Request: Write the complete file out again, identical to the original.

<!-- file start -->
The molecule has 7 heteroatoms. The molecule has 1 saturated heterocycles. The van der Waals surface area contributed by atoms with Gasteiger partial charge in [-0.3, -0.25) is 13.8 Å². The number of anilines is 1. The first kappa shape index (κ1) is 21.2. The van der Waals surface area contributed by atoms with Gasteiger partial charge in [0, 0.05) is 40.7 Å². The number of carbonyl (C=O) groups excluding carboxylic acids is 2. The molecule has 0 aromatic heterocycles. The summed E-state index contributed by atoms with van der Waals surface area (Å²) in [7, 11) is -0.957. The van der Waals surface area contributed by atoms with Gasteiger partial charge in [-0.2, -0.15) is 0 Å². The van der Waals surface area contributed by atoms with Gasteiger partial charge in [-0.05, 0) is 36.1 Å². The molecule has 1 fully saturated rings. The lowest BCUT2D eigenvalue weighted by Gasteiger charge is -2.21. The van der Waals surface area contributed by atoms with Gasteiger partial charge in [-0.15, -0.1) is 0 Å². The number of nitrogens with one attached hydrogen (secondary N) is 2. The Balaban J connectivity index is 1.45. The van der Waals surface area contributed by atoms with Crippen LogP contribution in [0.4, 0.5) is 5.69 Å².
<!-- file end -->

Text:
The molecule has 7 heteroatoms. The molecule has 1 saturated heterocycles. The van der Waals surface area contributed by atoms with Gasteiger partial charge in [-0.3, -0.25) is 13.8 Å². The number of anilines is 1. The first kappa shape index (κ1) is 21.2. The van der Waals surface area contributed by atoms with Gasteiger partial charge in [0, 0.05) is 40.7 Å². The number of carbonyl (C=O) groups excluding carboxylic acids is 2. The molecule has 0 aromatic heterocycles. The summed E-state index contributed by atoms with van der Waals surface area (Å²) in [7, 11) is -0.957. The van der Waals surface area contributed by atoms with Gasteiger partial charge in [-0.2, -0.15) is 0 Å². The van der Waals surface area contributed by atoms with Gasteiger partial charge in [-0.05, 0) is 36.1 Å². The molecule has 1 fully saturated rings. The lowest BCUT2D eigenvalue weighted by Gasteiger charge is -2.21. The van der Waals surface area contributed by atoms with Gasteiger partial charge in [-0.15, -0.1) is 0 Å². The number of nitrogens with one attached hydrogen (secondary N) is 2. The Balaban J connectivity index is 1.45. The van der Waals surface area contributed by atoms with Crippen LogP contribution in [0.4, 0.5) is 5.69 Å².